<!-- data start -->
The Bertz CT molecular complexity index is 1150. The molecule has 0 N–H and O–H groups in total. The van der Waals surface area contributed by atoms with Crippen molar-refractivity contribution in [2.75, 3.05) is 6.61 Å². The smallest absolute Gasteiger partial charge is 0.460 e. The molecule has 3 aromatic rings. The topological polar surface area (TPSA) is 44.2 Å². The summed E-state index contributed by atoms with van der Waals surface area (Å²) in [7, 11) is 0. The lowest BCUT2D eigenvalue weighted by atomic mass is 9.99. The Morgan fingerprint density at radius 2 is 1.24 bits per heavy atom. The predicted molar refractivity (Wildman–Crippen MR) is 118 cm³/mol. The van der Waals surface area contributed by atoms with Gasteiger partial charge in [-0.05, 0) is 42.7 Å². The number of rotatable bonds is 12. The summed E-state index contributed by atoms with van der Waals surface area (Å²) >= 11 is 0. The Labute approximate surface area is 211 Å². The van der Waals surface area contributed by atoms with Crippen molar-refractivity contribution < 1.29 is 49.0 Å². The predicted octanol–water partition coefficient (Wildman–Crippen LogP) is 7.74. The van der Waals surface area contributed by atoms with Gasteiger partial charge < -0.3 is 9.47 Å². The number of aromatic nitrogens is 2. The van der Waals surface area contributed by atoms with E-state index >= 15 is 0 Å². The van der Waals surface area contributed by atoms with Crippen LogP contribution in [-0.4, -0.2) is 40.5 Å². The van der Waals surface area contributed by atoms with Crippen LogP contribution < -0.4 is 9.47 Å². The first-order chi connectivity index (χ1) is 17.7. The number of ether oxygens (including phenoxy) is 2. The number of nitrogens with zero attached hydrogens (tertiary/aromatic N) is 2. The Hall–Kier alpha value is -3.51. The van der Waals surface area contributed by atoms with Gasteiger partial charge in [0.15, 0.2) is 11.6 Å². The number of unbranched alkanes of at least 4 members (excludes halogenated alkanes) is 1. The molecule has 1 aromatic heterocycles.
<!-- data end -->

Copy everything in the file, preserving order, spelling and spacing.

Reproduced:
The Bertz CT molecular complexity index is 1150. The molecule has 0 N–H and O–H groups in total. The van der Waals surface area contributed by atoms with Crippen molar-refractivity contribution in [2.75, 3.05) is 6.61 Å². The smallest absolute Gasteiger partial charge is 0.460 e. The molecule has 3 aromatic rings. The topological polar surface area (TPSA) is 44.2 Å². The summed E-state index contributed by atoms with van der Waals surface area (Å²) in [7, 11) is 0. The lowest BCUT2D eigenvalue weighted by atomic mass is 9.99. The Morgan fingerprint density at radius 2 is 1.24 bits per heavy atom. The predicted molar refractivity (Wildman–Crippen MR) is 118 cm³/mol. The van der Waals surface area contributed by atoms with Gasteiger partial charge in [-0.05, 0) is 42.7 Å². The number of rotatable bonds is 12. The summed E-state index contributed by atoms with van der Waals surface area (Å²) >= 11 is 0. The Labute approximate surface area is 211 Å². The van der Waals surface area contributed by atoms with Crippen molar-refractivity contribution < 1.29 is 49.0 Å². The predicted octanol–water partition coefficient (Wildman–Crippen LogP) is 7.74. The van der Waals surface area contributed by atoms with Gasteiger partial charge < -0.3 is 9.47 Å². The number of aromatic nitrogens is 2. The van der Waals surface area contributed by atoms with E-state index >= 15 is 0 Å². The van der Waals surface area contributed by atoms with Crippen LogP contribution in [-0.4, -0.2) is 40.5 Å². The van der Waals surface area contributed by atoms with Crippen LogP contribution < -0.4 is 9.47 Å². The first-order chi connectivity index (χ1) is 17.7. The number of ether oxygens (including phenoxy) is 2. The number of nitrogens with zero attached hydrogens (tertiary/aromatic N) is 2. The Hall–Kier alpha value is -3.51. The van der Waals surface area contributed by atoms with Gasteiger partial charge in [0.15, 0.2) is 11.6 Å². The number of unbranched alkanes of at least 4 members (excludes halogenated alkanes) is 1. The molecule has 1 aromatic heterocycles.